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[PMID]: 29520134
[Au] Autor:Du W; Liu J; Zhou J; Ye D; OuYang Y; Deng Q
[Ad] Address:Respiratory Diseases Group, the 6th Unit, Department of Internal Medicine, Guangzhou General Hospital of Guangzhou Military Command, Guangzhou 510010, China.
[Ti] Title:Obstructive sleep apnea, COPD, the overlap syndrome, and mortality: results from the 2005-2008 National Health and Nutrition Examination Survey.
[So] Source:Int J Chron Obstruct Pulmon Dis;13:665-674, 2018.
[Is] ISSN:1178-2005
[Cp] Country of publication:New Zealand
[La] Language:eng
[Ab] Abstract:Objective: The aim of this study was to investigate the role of obstructive sleep apnea (OSA) on all-cause mortality in patients with COPD. Methods: Data for this cross-sectional study were obtained from the National Health and Nutrition Examination Survey (NHANES) data (year 2005-2008). Eligible subjects were ≥20 years who had no COPD or OSA (n=9,237), had only OSA (n=366), had only COPD (n=695), and had OSA/COPD overlap syndrome (n=90). Univariate and multivariate analyses were used to evaluate factors associated with overall mortality. Results: Multivariate analysis found that the COPD and OSA/COPD overlap syndrome groups had significantly higher chance of all-cause mortality than the group of subjects who did not have OSA or COPD (adjusted hazard ratio [HR] =1.5 for the COPD group and 2.4 for the overlap syndrome group) ( ≤0.007). Although not significant, having OSA/COPD overlap syndrome was associated with higher likelihood of death than COPD alone (HR =1.5; =0.160). Other factors associated with higher overall mortality were aging, poorer family status, current smoker, serum vitamin D deficiency, cardiovascular disease, history of cancer, diabetes, and impaired renal function. Conclusion: The present study found that COPD and OSA/COPD overlap syndrome were associated with higher all-cause mortality compared with patients without either disease and that OSA did not significantly increase mortality in patients with COPD.
[Pt] Publication type:JOURNAL ARTICLE
[Em] Entry month:1803
[Cu] Class update date: 180311
[Lr] Last revision date:180311
[St] Status:In-Data-Review
[do] DOI:10.2147/COPD.S148735

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[PMID]: 29247296
[Au] Autor:Staats R; Rodrigues R; Barros A; Bacelar-Nicolau L; Aguiar M; Fernandes D; Moreira S; Simões A; Silva-Santos B; Rodrigues JV; Barbara C; de Almeida AB; Moita LF
[Ad] Address:Departamento de Pneumologia, Hospital de Santa Maria, 1649-035, Lisbon, Portugal.
[Ti] Title:Decrease of perforin positive CD3 γδ-T cells in patients with obstructive sleep disordered breathing.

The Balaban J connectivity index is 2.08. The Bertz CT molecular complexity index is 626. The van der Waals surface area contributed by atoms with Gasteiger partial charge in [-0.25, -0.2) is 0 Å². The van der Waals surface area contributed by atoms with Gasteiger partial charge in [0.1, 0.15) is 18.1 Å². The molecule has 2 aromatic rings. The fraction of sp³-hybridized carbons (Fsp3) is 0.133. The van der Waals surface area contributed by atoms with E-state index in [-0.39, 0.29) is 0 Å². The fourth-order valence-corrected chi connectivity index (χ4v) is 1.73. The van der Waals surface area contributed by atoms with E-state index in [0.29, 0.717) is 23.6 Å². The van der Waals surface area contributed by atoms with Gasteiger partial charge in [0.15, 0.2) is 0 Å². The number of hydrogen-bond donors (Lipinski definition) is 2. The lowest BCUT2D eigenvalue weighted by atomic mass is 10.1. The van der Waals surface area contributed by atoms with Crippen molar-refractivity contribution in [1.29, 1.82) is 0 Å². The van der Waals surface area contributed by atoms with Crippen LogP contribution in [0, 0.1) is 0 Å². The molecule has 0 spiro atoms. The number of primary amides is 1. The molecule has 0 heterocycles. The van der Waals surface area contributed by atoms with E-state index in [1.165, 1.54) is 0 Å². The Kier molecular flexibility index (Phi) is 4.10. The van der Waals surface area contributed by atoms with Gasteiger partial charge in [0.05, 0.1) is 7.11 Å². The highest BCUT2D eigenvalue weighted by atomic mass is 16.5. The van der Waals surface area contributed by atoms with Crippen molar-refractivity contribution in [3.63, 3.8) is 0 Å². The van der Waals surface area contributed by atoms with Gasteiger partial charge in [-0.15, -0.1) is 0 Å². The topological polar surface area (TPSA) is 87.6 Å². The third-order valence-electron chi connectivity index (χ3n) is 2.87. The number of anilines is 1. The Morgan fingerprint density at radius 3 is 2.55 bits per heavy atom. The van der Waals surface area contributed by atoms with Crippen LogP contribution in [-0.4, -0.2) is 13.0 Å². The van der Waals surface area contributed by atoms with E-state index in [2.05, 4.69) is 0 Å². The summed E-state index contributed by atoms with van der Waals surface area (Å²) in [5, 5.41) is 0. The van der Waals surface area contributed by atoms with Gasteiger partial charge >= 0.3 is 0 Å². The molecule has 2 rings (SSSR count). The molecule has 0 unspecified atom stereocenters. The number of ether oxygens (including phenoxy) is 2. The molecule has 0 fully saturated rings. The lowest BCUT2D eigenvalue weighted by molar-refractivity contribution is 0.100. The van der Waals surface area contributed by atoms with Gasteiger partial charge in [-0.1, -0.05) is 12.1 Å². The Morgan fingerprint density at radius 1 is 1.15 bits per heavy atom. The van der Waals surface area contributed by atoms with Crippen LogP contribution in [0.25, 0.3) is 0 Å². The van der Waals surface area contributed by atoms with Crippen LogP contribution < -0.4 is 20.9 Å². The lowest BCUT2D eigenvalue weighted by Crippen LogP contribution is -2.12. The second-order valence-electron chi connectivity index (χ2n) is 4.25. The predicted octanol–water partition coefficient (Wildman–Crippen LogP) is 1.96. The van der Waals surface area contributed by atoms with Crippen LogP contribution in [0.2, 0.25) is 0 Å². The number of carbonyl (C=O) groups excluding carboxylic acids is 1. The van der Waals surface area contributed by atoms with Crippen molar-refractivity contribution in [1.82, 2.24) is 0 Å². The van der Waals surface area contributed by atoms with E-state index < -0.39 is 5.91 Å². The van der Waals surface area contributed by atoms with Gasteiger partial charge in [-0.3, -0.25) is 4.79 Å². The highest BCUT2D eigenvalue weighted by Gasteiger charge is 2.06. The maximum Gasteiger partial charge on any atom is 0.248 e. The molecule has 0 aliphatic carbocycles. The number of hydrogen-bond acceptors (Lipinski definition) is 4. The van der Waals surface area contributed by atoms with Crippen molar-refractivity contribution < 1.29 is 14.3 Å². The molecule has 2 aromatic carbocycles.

[So] Source:Sleep Breath;22(1):211-221, 2018 Mar.
[Is] ISSN:1522-1709
[Cp] Country of publication:Germany
[La] Language:eng
[Ab] Abstract:INTRODUCTION: Sleep related breathing disorders (SRBD) cause sleep fragmentation, intermittent hypoxia or a combination of both leading to homeostasis perturbations, including in the immune system. We investigated whether SRBD patients with or without intermittent hypoxia show substantial differences in perforin and granzyme-B positive peripheral blood lymphocytes. METHODS: A total of 87 subjects were included and distributed as follows: 24 controls (C), 19 patients with respiratory effort related arousals due to increased upper airway resistance (UAR) without hypoxic events, 24 obese patients with obstructive sleep apnea (OSA) (oOSA), and 20 without obesity (noOSA). After polysomnographic recording, we analyzed in fasting blood samples routine hematologic and biochemical parameters and the percentage of lymphocytes containing the proteins perforin and granzyme-B (GrB). Kruskal-Wallis tests and a posteriori multiple comparisons were applied for statistical analysis of results. RESULTS: Perforin-positive γδ-cells revealed significant differences between groups (p = 0.017), especially between the Control group and the oOSA (p-value = 0.04); the remaining SRBD groups also showed differences from the control (C vs UAR: p = 0.08; C vs noOSA = 0.09), but they did not raise to statistical significance. There were no differences among the SRBD groups. Granzyme-B cells were decreased in SRBD patients, but the differences were not statistically significant. No additional statistical significant result was found in the other investigated lymphocyte subsets. CONCLUSIONS: Obstructive sleep-disordered breathing is associated with a decrease in perforin-positive CD3 γδ-T cells. Although this finding was detected in lean patients without intermittent hypoxia, the reduction was only statistically significant in obese patients with severe OSA. Because CD3 γδ-T cells play an important role in the control of tumor cells, our findings are directly relevant for the study of the association of OSA and cancer.
[Pt] Publication type:JOURNAL ARTICLE
[Em] Entry month:1712
[Cu] Class update date: 180311
[Lr] Last revision date:180311
[St] Status:In-Data-Review
[do] DOI:10.1007/s11325-017-1602-6

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[PMID]: 29524090
[Au] Autor:Xu J; Ding N; Zhang X; Wang N; Sun B; Zhang R; Xie X; Wan Z; Gu Y; Zhang S; Hong Y; Huang M; Meng Z
[Ad] Address:Department of Respiratory, Huai'an First People's Hospital, Nanjing Medical University, 6 Beijing Road West, Huai'an, 223300, Jiangsu, People's Republic of China.
[Ti] Title:Nocturnal blood pressure fluctuation and associated influential factors in severe obstructive sleep apnea patients with hypertension.
[So] Source:Sleep Breath;, 2018 Mar 09.
[Is] ISSN:1522-1709
[Cp] Country of publication:Germany
[La] Language:eng